However, an Arsenal takeover could still be on the horizon as Uzbek-born oligarch Alisher Usmanov’s company Red & White Holdings have recently bought 23% of the stakes in the clubs shares. This makes Usmanov the second highest shareholder behind Danny Fiszman, who owns 24%. In April, Arsenal vice-chairman David Dein sensationally quit on the basis of “irreconcilable differences” between himself and the rest of the board. This was down to Dein wanting Arsenal to be taken over by Stan Kroenke, American owner of the Colorado Rapids, in order to not be left behind in the growing trend. Despite the American’s current stake at 12.2% Dein has since befriended Usmanov, a Man Utd fan, and was appointed chairman of the Red & White holding company. Both tycoons have been met with firm resistance from the Arsenal board, who want to protect the clubs heritage and honour their history. Besides, what a story it would make come what May if Arsenal are still sitting pretty at the end of the season and capture the crown from the clutches of the other ‘big three’ who’s philosophy in recent years has become spend, spend, spend.

Arsene Wenger, who formed a strong bond with the influential David Dein, is rumoured to be receiving £70m worth of transfer kitty in the new year when the ‘January sales’ begin. Will he touch any of it? Probably not as he recently said in an interview that he was happy with his match-winning team at present and that he doesn’t really believe there any “special players” out there at the moment worth spending a large part of the budget on. Over dinner apparently Danny Fiszman asked Wenger what he would do if he were given £100m kitty. The response was simple, “I’d hand it back,” he is said to have replied. Wenger is renowned for his development of talent rather than buying it, quite often bringing in unknown names for small fees and guiding them into their full potential to become world class professionals.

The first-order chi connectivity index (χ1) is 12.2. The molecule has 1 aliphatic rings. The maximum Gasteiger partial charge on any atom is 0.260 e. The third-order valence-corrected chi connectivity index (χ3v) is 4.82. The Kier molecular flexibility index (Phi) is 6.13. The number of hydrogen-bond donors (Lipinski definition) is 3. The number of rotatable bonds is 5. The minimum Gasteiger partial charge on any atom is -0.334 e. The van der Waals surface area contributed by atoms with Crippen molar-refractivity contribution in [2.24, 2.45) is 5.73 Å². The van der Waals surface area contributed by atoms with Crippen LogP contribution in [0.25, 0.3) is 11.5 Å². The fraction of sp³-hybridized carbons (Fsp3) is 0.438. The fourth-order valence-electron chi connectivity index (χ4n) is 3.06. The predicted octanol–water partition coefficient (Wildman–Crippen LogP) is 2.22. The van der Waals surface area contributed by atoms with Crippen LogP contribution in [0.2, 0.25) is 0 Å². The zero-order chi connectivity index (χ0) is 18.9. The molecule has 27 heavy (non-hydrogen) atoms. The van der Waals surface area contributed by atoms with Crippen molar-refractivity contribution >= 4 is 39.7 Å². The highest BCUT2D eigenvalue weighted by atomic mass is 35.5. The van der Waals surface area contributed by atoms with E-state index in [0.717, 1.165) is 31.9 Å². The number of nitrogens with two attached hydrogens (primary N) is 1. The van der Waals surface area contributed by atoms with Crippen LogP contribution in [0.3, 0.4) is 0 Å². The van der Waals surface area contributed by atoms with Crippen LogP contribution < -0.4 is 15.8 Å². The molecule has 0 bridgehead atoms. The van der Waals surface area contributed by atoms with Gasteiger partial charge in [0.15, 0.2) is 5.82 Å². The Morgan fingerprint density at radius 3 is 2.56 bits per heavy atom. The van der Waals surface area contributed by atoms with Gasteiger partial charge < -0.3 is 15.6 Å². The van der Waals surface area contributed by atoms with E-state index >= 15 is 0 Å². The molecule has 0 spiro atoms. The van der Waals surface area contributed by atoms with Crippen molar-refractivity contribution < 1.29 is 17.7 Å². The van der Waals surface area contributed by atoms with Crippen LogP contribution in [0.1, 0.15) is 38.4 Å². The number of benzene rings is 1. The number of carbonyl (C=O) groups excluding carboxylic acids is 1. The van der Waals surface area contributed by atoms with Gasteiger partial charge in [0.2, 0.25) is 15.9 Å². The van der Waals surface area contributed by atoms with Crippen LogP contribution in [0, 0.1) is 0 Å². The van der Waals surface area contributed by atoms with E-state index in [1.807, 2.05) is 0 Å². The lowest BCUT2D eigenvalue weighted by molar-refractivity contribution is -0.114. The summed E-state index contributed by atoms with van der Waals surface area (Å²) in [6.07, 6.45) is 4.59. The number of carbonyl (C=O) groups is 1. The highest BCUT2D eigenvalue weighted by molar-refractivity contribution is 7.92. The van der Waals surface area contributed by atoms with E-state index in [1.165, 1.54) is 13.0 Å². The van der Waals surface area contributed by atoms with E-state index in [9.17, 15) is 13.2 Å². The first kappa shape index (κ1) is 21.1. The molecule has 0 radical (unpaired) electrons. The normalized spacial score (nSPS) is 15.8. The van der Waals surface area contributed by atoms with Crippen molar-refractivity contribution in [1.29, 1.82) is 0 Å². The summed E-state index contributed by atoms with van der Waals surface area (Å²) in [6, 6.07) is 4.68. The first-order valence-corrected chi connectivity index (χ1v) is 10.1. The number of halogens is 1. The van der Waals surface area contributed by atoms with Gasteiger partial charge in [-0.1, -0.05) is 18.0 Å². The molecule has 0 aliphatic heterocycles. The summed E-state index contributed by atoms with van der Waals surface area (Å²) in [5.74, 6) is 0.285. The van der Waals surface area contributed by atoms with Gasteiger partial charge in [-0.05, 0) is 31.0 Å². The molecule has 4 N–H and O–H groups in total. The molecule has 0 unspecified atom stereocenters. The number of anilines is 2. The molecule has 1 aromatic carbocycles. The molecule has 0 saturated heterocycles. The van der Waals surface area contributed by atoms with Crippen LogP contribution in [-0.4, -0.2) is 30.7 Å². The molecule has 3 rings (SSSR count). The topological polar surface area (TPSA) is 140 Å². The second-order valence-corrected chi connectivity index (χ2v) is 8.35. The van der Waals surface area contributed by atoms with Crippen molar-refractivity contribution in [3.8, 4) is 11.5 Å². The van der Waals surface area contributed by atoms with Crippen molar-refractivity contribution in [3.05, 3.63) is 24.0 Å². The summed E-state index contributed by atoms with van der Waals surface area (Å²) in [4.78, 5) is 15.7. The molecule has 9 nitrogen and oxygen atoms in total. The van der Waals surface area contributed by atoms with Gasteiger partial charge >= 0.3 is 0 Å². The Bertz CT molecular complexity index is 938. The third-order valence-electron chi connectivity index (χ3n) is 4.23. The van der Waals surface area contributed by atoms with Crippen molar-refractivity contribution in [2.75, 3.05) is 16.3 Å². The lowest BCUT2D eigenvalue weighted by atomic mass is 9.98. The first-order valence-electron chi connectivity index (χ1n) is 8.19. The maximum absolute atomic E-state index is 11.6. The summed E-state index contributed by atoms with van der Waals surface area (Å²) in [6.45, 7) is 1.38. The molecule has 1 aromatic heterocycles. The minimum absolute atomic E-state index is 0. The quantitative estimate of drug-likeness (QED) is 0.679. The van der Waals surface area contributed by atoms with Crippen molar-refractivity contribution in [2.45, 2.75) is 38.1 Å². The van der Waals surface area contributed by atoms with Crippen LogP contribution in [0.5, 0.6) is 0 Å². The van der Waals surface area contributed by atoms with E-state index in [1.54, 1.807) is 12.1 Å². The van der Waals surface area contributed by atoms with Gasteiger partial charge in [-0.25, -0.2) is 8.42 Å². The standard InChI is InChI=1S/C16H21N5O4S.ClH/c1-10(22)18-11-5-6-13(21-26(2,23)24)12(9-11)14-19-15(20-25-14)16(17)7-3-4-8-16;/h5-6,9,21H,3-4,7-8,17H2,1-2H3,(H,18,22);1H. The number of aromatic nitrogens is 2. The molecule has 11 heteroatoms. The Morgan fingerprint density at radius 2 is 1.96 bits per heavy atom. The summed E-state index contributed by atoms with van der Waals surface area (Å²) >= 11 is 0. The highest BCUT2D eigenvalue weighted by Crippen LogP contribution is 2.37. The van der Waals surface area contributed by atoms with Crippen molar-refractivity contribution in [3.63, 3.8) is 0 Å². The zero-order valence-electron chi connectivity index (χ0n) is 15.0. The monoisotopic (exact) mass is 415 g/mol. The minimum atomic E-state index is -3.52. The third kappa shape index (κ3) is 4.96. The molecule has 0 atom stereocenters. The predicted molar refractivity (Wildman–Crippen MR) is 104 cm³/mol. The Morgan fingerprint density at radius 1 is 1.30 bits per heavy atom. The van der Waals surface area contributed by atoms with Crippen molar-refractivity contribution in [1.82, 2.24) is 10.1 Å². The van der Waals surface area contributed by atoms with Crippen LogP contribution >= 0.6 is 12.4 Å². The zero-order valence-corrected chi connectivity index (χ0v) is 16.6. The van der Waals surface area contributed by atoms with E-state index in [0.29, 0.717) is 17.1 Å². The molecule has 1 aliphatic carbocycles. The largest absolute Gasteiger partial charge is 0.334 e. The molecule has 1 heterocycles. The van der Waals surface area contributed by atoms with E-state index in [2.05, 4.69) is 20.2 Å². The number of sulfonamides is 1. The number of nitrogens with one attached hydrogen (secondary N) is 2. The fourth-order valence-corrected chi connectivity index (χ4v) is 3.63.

With all this in mind there is only one certainty; it’s going to be an extremely interesting season as ever. With Chelsea’s stumbling start seeing them fall further behind the team’s in front it remains to be seen whether they will simply try and ‘buy’ their way out of trouble come January. Especially now they have new management in Avram Grant and Henk ten Cate who will no doubt both be looking to bolster their troops and reshape their own ‘dream team’. Manchester Utd, Liverpool and Manchester City could well all look to keep up the pressure in the new-year by bringing in more talent. Keep an eye on Wenger though to see whether he will actually get tempted to dip his fingers into the mighty war chest he has in front of him or whether Arsenal entirely will come under the looming shadow within the horizon if Dein, Usmanov or Kroenke get their way. Only time will tell whether money really will buy happiness or whether sheer hard work and raw, young talent will pay off.

This article is a submission for the Soccerlens Football Writing Competition; to participate, please read the details here.